Bibi is serious about peace

Bibi is serious about peace

Of all the things Israeli Prime Minister Benjamin Netanyahu has said throughout his long political career, this one quote of his from the Jerusalem Post Wednesday strikes us as especially enlightening:
“There are many obstacles on the road to peace,” the prime minister was quoted as saying. “There are many skeptics. There is one way to prove them right. That is not to try [to make peace].”
Perhaps that’s why Bibi announced this week that he has accepted an invitation from French President Nicholas Sarkozy to meet in Paris next month with Palestinian Authority President Mahmoud Abbas. As of this writing, Abbas himself has not accepted the invitation.
But Israel’s acceptance is telling.
Historically, Israel’s prime ministers have been loathe to shift peace talks — the face-to-face variety — away from Middle Eastern or American venues, and were especially suspicious of giving European leaders a greater role in the process.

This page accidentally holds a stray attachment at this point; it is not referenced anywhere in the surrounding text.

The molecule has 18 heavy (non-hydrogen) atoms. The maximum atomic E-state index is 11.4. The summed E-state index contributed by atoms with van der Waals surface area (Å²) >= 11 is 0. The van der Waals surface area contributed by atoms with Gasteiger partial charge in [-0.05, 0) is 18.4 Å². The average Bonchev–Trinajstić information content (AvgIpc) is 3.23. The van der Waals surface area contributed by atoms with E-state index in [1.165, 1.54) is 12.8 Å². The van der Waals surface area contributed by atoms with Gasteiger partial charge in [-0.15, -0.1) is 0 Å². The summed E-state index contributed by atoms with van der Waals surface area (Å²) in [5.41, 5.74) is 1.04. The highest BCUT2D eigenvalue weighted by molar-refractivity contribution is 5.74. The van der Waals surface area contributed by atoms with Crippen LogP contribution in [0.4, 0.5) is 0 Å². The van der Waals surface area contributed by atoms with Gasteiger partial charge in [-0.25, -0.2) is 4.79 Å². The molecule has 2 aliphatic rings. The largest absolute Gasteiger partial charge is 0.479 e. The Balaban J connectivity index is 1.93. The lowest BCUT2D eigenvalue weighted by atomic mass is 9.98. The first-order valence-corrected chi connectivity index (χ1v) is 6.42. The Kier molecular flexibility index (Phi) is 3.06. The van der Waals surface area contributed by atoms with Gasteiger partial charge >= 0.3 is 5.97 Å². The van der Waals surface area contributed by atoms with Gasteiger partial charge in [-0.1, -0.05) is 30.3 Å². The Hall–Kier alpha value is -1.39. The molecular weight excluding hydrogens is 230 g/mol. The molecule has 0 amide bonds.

That has now changed. And we think it demonstrates that Netanyahu’s commitment to a lasting peace is real.
It’s certainly not an act of political self-preservation. The closer Netanyahu moves toward some kind of agreement on final status issues — Jerusalem, borders, settlements, right of return — the more he will enrage his own powerbase within the Likud party.
It is an act of political shrewdness (If Bibi shows up for peace talks in Paris and Abbas doesn’t, who’s the real obstacle?) but that still doesn’t help the PM with his supporters back home.
So when Bibi says he is committed to making peace with the Palestinians, as he did Wednesday following a meeting in Caesarea with U.S. Middle East Envoy George Mitchell, he should be believed. This is not the same hard-line Netanyahu of the 1990s.
Does that mean he would give away the shop at the bargaining table? We seriously doubt that. This is a prime minister that knows how to play hardball. The Jewish world would do well to sit back and see what he can achieve.